The results are in and Deloitte has ousted PwC from the top of the global accountancy pile.
Deloitte has returned to the top of the ranking table this year while the smaller global accountancy groupings are shrinking and the bigger have continued to grow, according to International Accounting Bulletin’s (IAB) latest world survey released this week.
Deloitte overtook PwC at the top of the table by a margin of $904m, with fee income of $36.8bn in the year to 31 May 2016. PwC reported $35.9bn in the year to 30 June 2016, losing the top spot it had snatched in the previous year.
Ranked fourth, KPMG, who had fallen behind the other Big Four — made up of Deloitte, PwC, KPMG and EY — in the last two years, is back on the growth path –reporting a four percent increase in fee income up to $25.4bn.
To turn around its fortune KPMG has been increasingly and aggressively targeting the middle market, a strategy not unique to KPMG but followed by all the Big Four.
As a consequence, they have seen their combined market share increase (climbing to 66.6 percent) while the top six mid-tier networks have seen their combined market share decrease, according to IAB data.
In the associations’ rankings, nearly all the participants in the lower half of the table reported a decrease in fee income, suggesting struggling times ahead for the smaller players whose resilience might be at risk without a critical mass and a truly global presence.
A difficult road ahead for smaller firms
Speaking at an off the record event in London on the results of the International Accounting Bulletin’s latest world survey, accountancy chief execs and senior managers said the smaller players will find it harder to survive in the coming year.
They’re expecting further consolidation in the accountancy market both for networks and associations — the two primary accountancy business models.
Looking ahead, CEOs and COOs expect technology and recruitment to be top of their agenda.
As advances in technology transform the accountancy profession through greater automation, accountants’ role become less one of a compliant officer and more of a strategic adviser.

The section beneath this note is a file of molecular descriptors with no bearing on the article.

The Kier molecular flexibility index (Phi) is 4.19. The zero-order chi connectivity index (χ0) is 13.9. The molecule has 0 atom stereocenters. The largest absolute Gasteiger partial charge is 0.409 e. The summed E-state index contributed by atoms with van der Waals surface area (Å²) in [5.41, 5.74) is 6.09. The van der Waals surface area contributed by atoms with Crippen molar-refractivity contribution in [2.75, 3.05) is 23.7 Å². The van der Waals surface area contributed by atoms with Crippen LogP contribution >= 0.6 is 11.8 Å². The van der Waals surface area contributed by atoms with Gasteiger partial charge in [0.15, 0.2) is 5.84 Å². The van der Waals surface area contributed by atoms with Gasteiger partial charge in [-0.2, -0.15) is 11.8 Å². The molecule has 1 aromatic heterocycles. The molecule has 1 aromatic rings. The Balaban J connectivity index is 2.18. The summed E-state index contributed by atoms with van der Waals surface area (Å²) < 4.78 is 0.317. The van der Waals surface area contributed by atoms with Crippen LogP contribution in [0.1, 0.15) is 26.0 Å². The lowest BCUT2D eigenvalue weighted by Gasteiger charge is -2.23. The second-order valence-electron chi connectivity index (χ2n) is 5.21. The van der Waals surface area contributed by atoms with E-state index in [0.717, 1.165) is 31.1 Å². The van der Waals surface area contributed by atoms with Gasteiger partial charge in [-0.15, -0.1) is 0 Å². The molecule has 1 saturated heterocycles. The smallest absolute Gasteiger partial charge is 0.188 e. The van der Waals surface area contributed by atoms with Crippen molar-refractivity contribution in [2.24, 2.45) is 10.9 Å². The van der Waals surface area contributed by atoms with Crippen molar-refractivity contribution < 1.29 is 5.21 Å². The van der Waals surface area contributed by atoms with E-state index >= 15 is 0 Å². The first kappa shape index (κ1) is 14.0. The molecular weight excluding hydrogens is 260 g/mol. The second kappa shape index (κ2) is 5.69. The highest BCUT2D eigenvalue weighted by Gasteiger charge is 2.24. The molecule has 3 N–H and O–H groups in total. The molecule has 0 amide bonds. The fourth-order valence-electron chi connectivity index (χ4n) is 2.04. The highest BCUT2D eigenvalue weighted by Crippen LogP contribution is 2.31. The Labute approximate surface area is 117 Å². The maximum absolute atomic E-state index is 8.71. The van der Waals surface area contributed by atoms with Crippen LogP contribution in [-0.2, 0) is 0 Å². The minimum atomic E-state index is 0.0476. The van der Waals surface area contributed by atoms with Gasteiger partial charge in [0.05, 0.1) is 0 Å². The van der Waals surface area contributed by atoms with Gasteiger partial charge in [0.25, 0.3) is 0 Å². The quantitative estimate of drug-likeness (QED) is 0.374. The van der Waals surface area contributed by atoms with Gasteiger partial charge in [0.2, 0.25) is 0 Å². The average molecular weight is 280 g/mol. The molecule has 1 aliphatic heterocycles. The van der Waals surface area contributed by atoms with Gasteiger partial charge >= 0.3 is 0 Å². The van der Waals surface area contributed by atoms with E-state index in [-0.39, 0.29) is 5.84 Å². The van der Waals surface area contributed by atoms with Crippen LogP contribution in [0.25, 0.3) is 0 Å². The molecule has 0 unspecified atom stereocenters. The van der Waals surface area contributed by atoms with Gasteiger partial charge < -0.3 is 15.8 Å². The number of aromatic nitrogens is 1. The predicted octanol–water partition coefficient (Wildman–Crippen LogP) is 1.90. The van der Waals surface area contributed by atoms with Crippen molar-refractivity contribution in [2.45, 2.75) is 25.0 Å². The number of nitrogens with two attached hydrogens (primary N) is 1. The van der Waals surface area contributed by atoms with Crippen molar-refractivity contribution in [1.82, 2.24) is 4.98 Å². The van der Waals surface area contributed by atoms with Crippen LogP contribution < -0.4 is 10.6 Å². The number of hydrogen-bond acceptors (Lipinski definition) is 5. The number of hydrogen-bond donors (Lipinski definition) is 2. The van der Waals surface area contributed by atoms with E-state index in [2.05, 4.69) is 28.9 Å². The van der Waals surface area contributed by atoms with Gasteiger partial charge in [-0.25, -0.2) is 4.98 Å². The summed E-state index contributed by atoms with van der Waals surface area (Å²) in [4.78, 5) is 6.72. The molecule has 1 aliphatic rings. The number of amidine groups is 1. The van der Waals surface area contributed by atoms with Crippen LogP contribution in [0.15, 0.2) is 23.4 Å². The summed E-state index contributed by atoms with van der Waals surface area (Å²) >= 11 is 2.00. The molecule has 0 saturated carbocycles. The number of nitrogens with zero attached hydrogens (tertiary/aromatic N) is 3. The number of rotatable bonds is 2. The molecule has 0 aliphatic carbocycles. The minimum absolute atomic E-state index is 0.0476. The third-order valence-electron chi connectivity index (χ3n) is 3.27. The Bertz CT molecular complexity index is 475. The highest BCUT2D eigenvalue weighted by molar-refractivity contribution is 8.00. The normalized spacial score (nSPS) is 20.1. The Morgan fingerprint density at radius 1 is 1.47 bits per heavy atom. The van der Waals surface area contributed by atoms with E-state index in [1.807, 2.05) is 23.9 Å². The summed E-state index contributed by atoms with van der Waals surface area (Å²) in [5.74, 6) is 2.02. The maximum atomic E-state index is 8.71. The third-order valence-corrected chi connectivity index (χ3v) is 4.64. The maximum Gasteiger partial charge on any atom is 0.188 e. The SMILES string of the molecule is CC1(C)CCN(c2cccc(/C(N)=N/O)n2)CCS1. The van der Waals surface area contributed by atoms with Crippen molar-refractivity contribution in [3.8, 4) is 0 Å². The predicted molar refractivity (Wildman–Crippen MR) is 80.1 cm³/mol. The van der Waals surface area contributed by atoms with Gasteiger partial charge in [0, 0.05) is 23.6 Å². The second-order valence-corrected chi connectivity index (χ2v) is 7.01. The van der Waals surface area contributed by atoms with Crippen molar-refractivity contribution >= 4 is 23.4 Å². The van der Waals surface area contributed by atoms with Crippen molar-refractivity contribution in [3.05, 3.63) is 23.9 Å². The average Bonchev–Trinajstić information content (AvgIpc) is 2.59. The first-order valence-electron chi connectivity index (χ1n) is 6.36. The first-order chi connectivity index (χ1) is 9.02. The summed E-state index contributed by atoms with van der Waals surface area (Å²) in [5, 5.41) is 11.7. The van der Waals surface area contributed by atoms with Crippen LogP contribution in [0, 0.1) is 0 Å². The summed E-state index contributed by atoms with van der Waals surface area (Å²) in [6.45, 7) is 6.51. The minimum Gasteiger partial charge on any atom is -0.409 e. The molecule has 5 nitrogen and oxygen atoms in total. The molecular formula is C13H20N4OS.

Today’s investments in technology are key to the long term success of accounting firms.
The evolving role of accountants also means that firms now need to recruit staff from a wider range of profiles and skills, beyond trainee accountants; firms are looking at engineers, IT specialist and others.
The war on talent is fierce amongst firms, because not only do they have to compete between themselves, they are also competing with other sectors.
The challenge is exacerbated by the younger generations’s approach to work, as one of the round table participants putted it: “If you think of the Big Four, for example, and Google, to take another example, at which of the two would a millennial prefer to work?”
Round table participants also voiced their concerns with regards to the marco-economic environment.
The result of the referendum in the UK on EU membership, as well as the US presidential election, political turmoil in Latin America and the tax scandals following massive leaks such as the Panama Papers, have further increased the uncertainty and volatility in the market for 2017, they said unanimously.
With key elections in France and Germany in the coming year, they expect uncertainty and volatility to continue to be the norm.
Further world survey data and analysis can be found on International Accounting Bulletin